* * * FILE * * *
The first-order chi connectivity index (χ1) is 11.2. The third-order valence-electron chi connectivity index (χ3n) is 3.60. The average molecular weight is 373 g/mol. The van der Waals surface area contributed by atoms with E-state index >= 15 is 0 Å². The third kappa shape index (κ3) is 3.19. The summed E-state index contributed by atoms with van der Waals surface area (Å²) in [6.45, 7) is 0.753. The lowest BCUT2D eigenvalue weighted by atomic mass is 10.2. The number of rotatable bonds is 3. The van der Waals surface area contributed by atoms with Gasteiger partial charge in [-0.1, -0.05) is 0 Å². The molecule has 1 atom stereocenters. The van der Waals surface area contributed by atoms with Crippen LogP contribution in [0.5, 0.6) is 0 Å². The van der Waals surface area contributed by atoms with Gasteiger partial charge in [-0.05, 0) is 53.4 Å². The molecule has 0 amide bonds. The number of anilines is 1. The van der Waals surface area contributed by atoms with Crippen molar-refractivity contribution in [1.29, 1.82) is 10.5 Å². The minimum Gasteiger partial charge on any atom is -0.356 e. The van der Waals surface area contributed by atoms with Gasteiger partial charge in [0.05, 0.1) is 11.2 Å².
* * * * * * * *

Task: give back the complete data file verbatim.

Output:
The first-order chi connectivity index (χ1) is 11.2. The third-order valence-electron chi connectivity index (χ3n) is 3.60. The average molecular weight is 373 g/mol. The van der Waals surface area contributed by atoms with E-state index >= 15 is 0 Å². The third kappa shape index (κ3) is 3.19. The summed E-state index contributed by atoms with van der Waals surface area (Å²) in [6.45, 7) is 0.753. The lowest BCUT2D eigenvalue weighted by atomic mass is 10.2. The number of rotatable bonds is 3. The van der Waals surface area contributed by atoms with Gasteiger partial charge in [-0.1, -0.05) is 0 Å². The molecule has 1 atom stereocenters. The van der Waals surface area contributed by atoms with Crippen LogP contribution in [0.5, 0.6) is 0 Å². The van der Waals surface area contributed by atoms with Gasteiger partial charge in [-0.05, 0) is 53.4 Å². The molecule has 0 amide bonds. The number of anilines is 1. The van der Waals surface area contributed by atoms with Crippen molar-refractivity contribution in [1.29, 1.82) is 10.5 Å². The minimum Gasteiger partial charge on any atom is -0.356 e. The van der Waals surface area contributed by atoms with Gasteiger partial charge in [0.05, 0.1) is 11.2 Å².